Almost anyone who has spent any serious time in family history knows the name William Dollarhide. He has authored 13 books and countless articles. He has also spoken at over 700 national and local events and societies in almost every state in the country. Through his experience in working with records, Dollarhide devised an enhanced numbering system for genealogical databases. Though he never gave this system an official name, over years other genealogists came to call it the Dollarhide Numbering System.
In a newly published book, author Brian R. Smith formalizes the Dollarhide numbering system, organizing its principles and describing it in plain English. Dollarhide Numbering for Genealogists - An Authorized Guide for the Serious User provides a step-by-step guide to using the Dollarhide numbering system.
Smith first explains the two most common systems used in genealogy, Ahnentafel numbering for ancestors and the Henry system for descendants. The Dollarhide system combines the two, creating a single system capable of indexing almost any relationship one could find within an extended family. (This system allows for not only indexing direct relations but also relatives such as multiple spouses (including former and later marriages), half siblings, adopted and step children, other non-blood relations, and much more.)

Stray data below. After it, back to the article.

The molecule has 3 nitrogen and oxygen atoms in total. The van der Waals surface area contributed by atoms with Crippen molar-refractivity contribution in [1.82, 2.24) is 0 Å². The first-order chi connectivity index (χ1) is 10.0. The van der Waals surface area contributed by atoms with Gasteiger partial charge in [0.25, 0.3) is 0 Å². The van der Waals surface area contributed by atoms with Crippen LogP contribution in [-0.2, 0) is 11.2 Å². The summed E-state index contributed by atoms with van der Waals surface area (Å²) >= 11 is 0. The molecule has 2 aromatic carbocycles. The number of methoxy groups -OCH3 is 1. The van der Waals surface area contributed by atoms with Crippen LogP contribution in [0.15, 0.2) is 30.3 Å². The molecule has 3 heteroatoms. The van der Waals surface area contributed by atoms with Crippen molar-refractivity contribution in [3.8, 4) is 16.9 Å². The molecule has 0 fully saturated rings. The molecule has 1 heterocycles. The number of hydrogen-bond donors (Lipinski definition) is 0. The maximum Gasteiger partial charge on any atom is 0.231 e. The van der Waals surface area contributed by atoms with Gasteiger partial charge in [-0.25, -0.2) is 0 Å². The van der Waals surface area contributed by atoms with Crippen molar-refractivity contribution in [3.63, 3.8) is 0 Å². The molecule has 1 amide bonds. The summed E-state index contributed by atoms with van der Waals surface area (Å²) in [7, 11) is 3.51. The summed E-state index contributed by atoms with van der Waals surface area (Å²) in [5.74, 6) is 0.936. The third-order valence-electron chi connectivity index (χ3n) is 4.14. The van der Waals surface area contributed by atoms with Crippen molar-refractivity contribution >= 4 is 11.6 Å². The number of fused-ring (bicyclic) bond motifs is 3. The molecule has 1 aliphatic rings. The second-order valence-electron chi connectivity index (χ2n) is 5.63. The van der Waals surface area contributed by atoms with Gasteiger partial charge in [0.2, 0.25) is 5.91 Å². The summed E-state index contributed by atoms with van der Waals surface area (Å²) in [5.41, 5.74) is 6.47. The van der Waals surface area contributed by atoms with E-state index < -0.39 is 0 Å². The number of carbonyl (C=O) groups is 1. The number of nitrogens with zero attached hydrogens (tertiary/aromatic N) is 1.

This authorized guide can help improve the indexing system of any genealogist. Unfortunately, most software lacks the ability to index with the depth of the Dollarhide system. However, to use the Dollarhide system within family history software, the user can easily manually enter each person’s number. This may be too much work for some, but for those looking to create a comprehensive catalog of their database the Dollarhide Numbering system is for you. To get a good handle on working with this system, look no further than Brian R. Smith’s new handbook, Dollarhide Numbering for Genealogists.
Brian R. Smith
2011, paper, 35 pp.